"Barnet"

Translation:The child

December 8, 2014

61 Comments


https://www.duolingo.com/profile/PartisanGerm

Makes me think of bonnet, a hat for babies.


https://www.duolingo.com/profile/iSamurai

Or a hood of a car in England!


https://www.duolingo.com/profile/n2fole00

Or Barnet FC, also in England


https://www.duolingo.com/profile/woodardj

So ett words can take the 'et' sound on as a suffix to indicate a definite article? ie "ett barn" and "barnet" are similar/equivalent?


https://www.duolingo.com/profile/Lundgren8

Ett barn means ’a child’ whereas barnet means ’the child’, the definite form is expressed through a suffix, yes.


https://www.duolingo.com/profile/yadwinder_gadari

So weird, "barn" means child in Old English too.


https://www.duolingo.com/profile/jamesjiao

Why is that weird? The fact you know it's similar in Old English (the more established spelling is actually 'bearn'), one would expect that you also know that both share the same Old Norse roots surely?


https://www.duolingo.com/profile/Lundgren8

Rather the same Germanic origin. Bearn wasn’t borrowed from Old Norse. It also existed in Gothic and Old High German, so it’s a common Germanic word.


https://www.duolingo.com/profile/czterine

It resembles the English word "born".


https://www.duolingo.com/profile/jamesjiao

They are indeed assumed to be remotely related.


https://www.duolingo.com/profile/butterfingerb

It's more like a barn


https://www.duolingo.com/profile/ZL321

That's... confusing. Not the definite suffix thing -- that's the same as in Danish, of course.

I'm referring to how only one 't' appears after the word rather than two, because of course there are two in 'ett'.


https://www.duolingo.com/profile/Lundgren8

Don’t see the suffix as the same thing as the indefinite articles en/ett because they’re different phenomena.


https://www.duolingo.com/profile/zirrex

Well, I would argue about it. I haven't yet begun studying Old Norse :), but I suspect both forms are related to the endings of demonstrative pronouns (and hence definite articles) and adjectives, which are the same, compare in German: einen - diesen, den; eines-dieses, das; eine - diese, die. But Swedes finally chose to put the latter at the end, that's all. Another guess, in many Slavonic languages demonstrative pronouns (which never became definite articles ) can be put either way - after or before the noun


https://www.duolingo.com/profile/Lundgren8

Yeah, historically the definite endings come from the Old Norse demonstrative pronoun hinn, hin, hitt (barn hitt → barnit). It’s related to the German word jener etymologically.


https://www.duolingo.com/profile/LanAndMaster

That must be to differenciate them.


https://www.duolingo.com/profile/cupofgingertea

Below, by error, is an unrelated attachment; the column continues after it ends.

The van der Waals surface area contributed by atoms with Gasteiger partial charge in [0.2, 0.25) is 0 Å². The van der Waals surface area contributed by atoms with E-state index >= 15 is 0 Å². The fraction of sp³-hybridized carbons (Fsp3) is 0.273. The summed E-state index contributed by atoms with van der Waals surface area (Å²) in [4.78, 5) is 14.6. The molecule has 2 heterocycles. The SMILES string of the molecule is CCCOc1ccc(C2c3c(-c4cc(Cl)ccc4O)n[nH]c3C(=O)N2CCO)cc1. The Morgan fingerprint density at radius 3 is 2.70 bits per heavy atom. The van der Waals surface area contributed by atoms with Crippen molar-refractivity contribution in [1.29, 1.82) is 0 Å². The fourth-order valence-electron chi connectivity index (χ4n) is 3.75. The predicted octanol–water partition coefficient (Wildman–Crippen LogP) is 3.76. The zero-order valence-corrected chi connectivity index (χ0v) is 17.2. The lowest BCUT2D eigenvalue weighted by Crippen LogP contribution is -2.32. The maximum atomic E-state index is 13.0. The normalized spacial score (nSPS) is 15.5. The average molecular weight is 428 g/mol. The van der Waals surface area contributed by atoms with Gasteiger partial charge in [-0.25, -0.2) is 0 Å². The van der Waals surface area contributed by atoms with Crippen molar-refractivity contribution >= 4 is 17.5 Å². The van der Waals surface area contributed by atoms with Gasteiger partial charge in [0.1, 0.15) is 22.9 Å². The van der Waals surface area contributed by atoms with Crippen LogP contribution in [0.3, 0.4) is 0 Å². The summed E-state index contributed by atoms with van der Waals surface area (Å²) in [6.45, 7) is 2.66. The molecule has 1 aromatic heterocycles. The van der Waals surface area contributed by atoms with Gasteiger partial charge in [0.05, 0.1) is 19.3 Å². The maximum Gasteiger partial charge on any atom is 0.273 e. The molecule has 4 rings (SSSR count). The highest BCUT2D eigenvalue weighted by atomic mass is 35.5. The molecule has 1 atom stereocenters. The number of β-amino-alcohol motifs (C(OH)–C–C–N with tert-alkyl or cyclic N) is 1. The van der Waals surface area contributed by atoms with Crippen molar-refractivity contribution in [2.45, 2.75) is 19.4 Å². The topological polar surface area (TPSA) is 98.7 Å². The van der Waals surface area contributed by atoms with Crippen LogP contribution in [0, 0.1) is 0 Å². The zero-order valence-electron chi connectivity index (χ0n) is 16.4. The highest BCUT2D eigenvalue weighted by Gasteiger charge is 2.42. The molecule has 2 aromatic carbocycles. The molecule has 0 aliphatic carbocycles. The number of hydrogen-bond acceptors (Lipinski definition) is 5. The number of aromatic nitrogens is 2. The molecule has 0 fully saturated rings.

I find it interesting that the scottish word 'bairn' obviously comes from the same root. Helpful for remembering it too!


https://www.duolingo.com/profile/zirrex

Which Scottish? Scottish Gaelic or Scots? Scots originates from Northambrian Old English, it is Germanic and this word is common for all if them.


https://www.duolingo.com/profile/maidanez3

Not Gaelic, unless perhaps it's found its way there as a loanword. It is fair to say Scots and the Scottish dialect of English shade into each other, and in any case 'bairn' is also commonly encountered in Northern England.


https://www.duolingo.com/profile/awatso15

is this wrong that ett is the number one and ... well i dont know what the difference between et and en. ps.Plz reply


https://www.duolingo.com/profile/StephanieJayne..

Think of it like 'a' and 'an' in english. Both also mean 1 'an apple, a car..' Each word in english has to be either 'an' or 'a' if you want one of that word. And they are not interchangable. You can not have 'a apple or an car' it has to be 'an apple and a car'. We have a good rule for that in english (if the starting SOUND {not letter} of the word is a constanent then it's a-somthing if the starting sound is a vowel sound then it's an-something.

In swedish there isn't a good rule as to why words are 'en' or 'ett'. But which ever one they are they are stuck with that and all of the gramatical changes around that word are based on them being either 'en' or 'ett' words.

The 'en' or 'ett' before a word is the 'an' or 'a' Ett barn - a child En pojke - a boy

The 'en' or 'et' at the end of the word signifies 'the' Barnet - the child Pojken - the boy

Hope this helps explain things a bit


https://www.duolingo.com/profile/CapK9

Is the R really pronounced in here?


https://www.duolingo.com/profile/ZL321

No, not exactly. It creates a retroflex consonant with the n to make a retroflex n sound.


https://www.duolingo.com/profile/CapK9

Interesting... thanks ;)


https://www.duolingo.com/profile/Shiroi_Usagi

It's also another way of saying hair :P


https://www.duolingo.com/profile/jamesjiao

What is? ett barn? Not that I am aware of. Where did you see/hear it used this way?


https://www.duolingo.com/profile/conor.raff

He's joking - "barnet" is slang in England for hair or a haircut/hairstyle


https://www.duolingo.com/profile/Edmy17